Calley was sent to the United States Disciplinary Barracks at Fort Leavenworth, Kansas. At his release, the press eagerly awaited his arrival at the prison's South Gate, as promised by the prison commandant. Instead, at Calley's request, he was released at West Gate and taken directly to the Fort Leavenworth airfield, where his escort, an unnamed Georgia congressman, had him flown home. The press were notified of his departure after the fact.

The Army appealed against Judge Elliott's decision to the Fifth Circuit Court of Appeals and asked an appeals judge to stay Calley's immediate release, which was granted. However, the full Court upheld the release pending appeal and decided the entire court would hear the appeal (normally not done in the first instance). The Army won a reversal of Judge Elliott's habeas corpus grant and a reinstatement of the judgment of the courts martial, with 5 judges dissenting. (Calley v. Callaway, 519 F.2d 184, 9/10/1975). In a long and extremely detailed careful opinion, the reviewing court disagreed with Judge Elliott on the law and significantly on Elliott's scope of review of the courts martial proceedings. On November 9, 1974, the Court noted that although by now Calley had been "paroled" from confinement by the Army, that did not moot the habeas corpus proceedings. Later in 1974, President Nixon tacitly issued Calley a limited Presidential Pardon. Consequently, his general court-martial conviction and dismissal from the U.S. Army were upheld, however, the prison sentence and subsequent parole obligations were commuted to time served, leaving Calley a free man.

Sometime in 2005 or 2006, Calley divorced his wife Penny, whose father had employed him at the V.V. Vick jewelry store in Columbus since 1975, and moved to downtown Atlanta to live with his son, William Laws Calley Jr. In October 2007, Calley agreed to be interviewed by the UK newspaper the Daily Mail to discuss the massacre, saying, "Meet me in the lobby of the nearest bank at opening time tomorrow, and give me a certified check for $25,000, then I'll talk to you for precisely one hour." When the journalist "showed up at the appointed hour, armed not with a check but a list of questions," Calley left.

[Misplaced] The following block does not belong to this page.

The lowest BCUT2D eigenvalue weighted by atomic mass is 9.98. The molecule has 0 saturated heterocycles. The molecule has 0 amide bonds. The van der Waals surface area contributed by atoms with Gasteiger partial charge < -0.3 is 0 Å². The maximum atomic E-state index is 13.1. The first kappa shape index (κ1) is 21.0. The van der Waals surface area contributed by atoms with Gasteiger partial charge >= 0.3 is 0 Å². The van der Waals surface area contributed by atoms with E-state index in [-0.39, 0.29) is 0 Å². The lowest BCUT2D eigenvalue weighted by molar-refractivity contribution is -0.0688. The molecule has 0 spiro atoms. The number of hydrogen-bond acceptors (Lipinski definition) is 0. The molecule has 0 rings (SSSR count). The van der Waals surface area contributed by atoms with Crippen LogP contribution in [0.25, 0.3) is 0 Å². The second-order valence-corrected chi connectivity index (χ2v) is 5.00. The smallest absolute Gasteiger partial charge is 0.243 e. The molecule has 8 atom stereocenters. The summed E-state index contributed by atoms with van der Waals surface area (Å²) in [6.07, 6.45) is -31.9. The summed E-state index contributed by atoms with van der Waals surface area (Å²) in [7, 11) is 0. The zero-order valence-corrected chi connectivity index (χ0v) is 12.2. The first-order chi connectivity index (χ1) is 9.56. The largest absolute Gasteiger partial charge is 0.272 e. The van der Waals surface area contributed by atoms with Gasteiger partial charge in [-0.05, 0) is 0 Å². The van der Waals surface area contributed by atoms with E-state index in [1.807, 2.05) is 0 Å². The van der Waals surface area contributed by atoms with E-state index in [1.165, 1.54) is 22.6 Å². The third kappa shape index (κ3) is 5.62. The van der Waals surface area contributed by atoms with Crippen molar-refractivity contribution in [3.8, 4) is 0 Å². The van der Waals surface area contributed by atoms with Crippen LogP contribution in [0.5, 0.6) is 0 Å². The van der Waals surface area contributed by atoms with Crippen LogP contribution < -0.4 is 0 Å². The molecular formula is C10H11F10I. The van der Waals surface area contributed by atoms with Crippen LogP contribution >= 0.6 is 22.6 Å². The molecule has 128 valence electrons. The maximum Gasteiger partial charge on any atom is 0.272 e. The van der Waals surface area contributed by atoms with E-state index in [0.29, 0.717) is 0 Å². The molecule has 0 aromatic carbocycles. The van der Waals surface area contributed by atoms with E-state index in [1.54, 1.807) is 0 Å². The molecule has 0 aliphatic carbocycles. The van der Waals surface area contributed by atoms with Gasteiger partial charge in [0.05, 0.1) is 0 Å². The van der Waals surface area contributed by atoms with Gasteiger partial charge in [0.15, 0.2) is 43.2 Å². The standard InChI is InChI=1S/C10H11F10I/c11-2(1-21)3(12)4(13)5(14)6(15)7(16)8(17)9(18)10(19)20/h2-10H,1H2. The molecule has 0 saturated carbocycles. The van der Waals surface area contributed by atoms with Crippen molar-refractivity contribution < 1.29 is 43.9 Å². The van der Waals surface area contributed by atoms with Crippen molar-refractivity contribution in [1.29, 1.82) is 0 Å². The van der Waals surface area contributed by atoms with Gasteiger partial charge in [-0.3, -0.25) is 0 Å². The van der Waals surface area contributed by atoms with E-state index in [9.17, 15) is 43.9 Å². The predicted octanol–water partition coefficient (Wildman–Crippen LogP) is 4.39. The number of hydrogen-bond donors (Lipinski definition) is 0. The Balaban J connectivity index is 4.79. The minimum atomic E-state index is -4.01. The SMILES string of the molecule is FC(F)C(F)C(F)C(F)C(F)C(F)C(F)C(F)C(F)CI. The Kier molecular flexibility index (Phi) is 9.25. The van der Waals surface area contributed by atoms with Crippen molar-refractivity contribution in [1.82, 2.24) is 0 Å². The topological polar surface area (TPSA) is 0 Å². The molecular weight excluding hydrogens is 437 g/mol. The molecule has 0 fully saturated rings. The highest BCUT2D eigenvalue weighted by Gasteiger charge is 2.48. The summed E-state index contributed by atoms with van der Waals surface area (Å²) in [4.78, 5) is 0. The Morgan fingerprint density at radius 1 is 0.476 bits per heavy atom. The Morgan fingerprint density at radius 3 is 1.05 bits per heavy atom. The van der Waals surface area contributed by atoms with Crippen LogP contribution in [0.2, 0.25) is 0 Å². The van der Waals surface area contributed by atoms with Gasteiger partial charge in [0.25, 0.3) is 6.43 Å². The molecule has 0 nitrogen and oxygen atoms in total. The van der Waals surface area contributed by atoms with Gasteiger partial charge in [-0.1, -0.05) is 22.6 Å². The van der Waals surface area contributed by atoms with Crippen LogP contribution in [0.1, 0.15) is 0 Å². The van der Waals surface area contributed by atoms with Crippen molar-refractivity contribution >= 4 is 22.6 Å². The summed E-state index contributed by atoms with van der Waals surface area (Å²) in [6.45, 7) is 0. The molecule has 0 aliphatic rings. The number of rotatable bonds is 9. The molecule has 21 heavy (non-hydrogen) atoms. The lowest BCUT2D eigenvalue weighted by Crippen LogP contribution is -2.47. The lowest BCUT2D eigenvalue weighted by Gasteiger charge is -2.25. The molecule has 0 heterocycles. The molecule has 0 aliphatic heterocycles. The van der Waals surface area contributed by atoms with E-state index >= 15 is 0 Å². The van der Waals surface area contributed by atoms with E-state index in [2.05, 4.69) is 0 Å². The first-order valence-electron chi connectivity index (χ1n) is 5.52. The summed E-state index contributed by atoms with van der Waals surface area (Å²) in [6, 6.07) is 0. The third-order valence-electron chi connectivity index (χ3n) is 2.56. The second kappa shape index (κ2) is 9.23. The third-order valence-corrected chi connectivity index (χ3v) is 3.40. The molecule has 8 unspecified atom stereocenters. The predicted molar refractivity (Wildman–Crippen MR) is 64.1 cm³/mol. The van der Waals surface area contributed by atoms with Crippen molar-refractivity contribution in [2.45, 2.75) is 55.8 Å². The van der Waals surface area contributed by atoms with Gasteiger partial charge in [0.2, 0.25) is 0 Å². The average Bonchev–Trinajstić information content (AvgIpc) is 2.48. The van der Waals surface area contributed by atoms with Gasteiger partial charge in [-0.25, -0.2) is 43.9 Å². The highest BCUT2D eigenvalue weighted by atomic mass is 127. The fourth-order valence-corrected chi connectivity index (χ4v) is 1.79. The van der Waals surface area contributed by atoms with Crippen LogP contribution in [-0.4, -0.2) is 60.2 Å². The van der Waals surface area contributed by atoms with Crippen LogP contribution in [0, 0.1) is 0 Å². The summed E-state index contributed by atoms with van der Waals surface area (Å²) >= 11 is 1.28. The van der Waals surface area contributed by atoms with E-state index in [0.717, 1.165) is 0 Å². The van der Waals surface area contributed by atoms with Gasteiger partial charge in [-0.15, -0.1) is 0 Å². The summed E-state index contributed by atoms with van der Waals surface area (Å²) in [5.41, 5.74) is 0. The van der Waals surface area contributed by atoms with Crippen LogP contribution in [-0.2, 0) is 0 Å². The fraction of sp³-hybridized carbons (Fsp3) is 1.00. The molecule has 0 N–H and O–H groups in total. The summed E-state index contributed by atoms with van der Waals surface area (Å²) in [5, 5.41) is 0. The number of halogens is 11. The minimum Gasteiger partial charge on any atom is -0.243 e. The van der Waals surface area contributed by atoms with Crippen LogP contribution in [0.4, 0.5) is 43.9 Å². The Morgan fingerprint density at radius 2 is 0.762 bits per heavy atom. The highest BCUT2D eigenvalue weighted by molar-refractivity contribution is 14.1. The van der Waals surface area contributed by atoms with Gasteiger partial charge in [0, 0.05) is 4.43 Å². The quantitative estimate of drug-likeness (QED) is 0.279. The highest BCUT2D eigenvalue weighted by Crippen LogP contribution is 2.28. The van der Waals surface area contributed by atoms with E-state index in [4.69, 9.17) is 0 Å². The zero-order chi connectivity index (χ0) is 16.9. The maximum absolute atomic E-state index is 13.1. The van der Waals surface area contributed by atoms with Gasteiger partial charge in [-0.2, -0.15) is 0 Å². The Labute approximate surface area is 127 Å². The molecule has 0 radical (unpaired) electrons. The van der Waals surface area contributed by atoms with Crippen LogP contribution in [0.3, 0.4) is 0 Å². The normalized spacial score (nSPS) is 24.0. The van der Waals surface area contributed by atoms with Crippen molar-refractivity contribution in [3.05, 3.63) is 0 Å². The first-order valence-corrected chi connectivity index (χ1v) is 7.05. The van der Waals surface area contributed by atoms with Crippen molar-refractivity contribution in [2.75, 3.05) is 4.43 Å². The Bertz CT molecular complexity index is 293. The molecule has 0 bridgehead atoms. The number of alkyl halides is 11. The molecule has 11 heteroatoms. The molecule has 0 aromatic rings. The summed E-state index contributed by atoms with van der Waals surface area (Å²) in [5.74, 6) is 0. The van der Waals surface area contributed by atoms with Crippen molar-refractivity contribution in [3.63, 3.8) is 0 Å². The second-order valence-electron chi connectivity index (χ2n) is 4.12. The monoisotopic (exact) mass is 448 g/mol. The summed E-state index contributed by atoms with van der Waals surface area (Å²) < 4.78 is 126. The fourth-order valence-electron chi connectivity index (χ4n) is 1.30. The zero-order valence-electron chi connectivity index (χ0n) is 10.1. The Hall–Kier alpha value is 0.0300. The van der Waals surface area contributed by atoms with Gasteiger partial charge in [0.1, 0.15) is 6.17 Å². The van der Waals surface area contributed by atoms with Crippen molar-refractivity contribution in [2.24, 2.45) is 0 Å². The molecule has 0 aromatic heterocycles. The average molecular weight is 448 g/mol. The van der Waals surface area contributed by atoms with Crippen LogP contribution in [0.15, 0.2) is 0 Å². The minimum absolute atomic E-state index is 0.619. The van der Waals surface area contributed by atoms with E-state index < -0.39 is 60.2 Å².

On August 19, 2009, while speaking to the Kiwanis Club of Greater Columbus, Calley apologized for his role in the My Lai massacre. According to the Ledger-Enquirer and a blog maintained by retired broadcast journalist Dick McMichael;

Calley said:

    There is not a day that goes by that I do not feel remorse for what happened that day in My Lai. I feel remorse for the Vietnamese who were killed, for their families, for the American soldiers involved and their families. I am very sorry....If you are asking why I did not stand up to them when I was given the orders, I will have to say that I was a 2nd Lieutenant getting orders from my commander and I followed them—foolishly, I guess.

Primary Sources:
http://en.wikipedia.org/wiki/William_Calley
http://www.armytimes.com/news/2009/08/ap_army_calley_apology_082109/
http://www.dailymail.co.uk/news/article-485983/Found-The-monster-My-Lai-massacre.html

Good Hunting.

MR



« Last Edit: 17 March 2011, 06:19:52 by Mad_Russian » Logged
Rattler
WaT Supporter

*

Offline Offline

Germany

Location: Med Island
Posts: 2268




View Profile WWW
« Reply #2 on: 17 March 2011, 06:11:44 »
ReplyReply

You mean Lt. William Calley? The Lieutenant in command at the time of the massacre?

Yes indeed, thats how memory can fool you...

Thanks for the update.

Rattler
Logged

"War does not determine who is right, war determines who is left...": The Rattler Way Of Life (thanks! to Solideo)... http://www.youtube.com/watch?v=n9v3Vyr5o2Q
MontyB
WaT Supporter

*

Offline Offline

New Zealand

Location: New Zealand
Posts: 1005




View Profile
« Reply #3 on: 17 March 2011, 06:33:09 »
ReplyReply


Calley said:

    There is not a day that goes by that I do not feel remorse for what happened that day in My Lai. I feel remorse for the Vietnamese who were killed, for their families, for the American soldiers involved and their families. I am very sorry....If you are asking why I did not stand up to them when I was given the orders, I will have to say that I was a 2nd Lieutenant getting orders from my commander and I followed them—foolishly, I guess.

Primary Sources:
http://en.wikipedia.org/wiki/William_Calley
http://www.armytimes.com/news/2009/08/ap_army_calley_apology_082109/
http://www.dailymail.co.uk/news/article-485983/Found-The-monster-My-Lai-massacre.html

Good Hunting.

MR







You know just 22 years before this incident at Nuremberg the "I was just following orders" defense was considered invalid.
Logged

We are more often treacherous through weakness than through calculation. ~Francois De La Rochefoucauld
Mad_Russian
Captain
***

Offline Offline

United States

Posts: 1321



Co-founder of WaT


View Profile
« Reply #4 on: 17 March 2011, 06:39:33 »
ReplyReply

You mean Lt. William Calley? The Lieutenant in command at the time of the massacre?

Yes indeed, thats how memory can fool you...

Thanks for the update.

Rattler


It was a really good question.

Good Hunting.

MR
Logged
Pages: [1]   Go Up
  Print  
 
Jump to:  

Unique Hits: 27596402 | Sitemap
Powered by MySQL Powered by PHP Powered by SMF 1.1.16 | SMF © 2011, Simple Machines
TinyPortal v0.9.8 © Bloc
Valid XHTML 1.0! Valid CSS!


Google visited last this page 4 January 2019, 18:37:32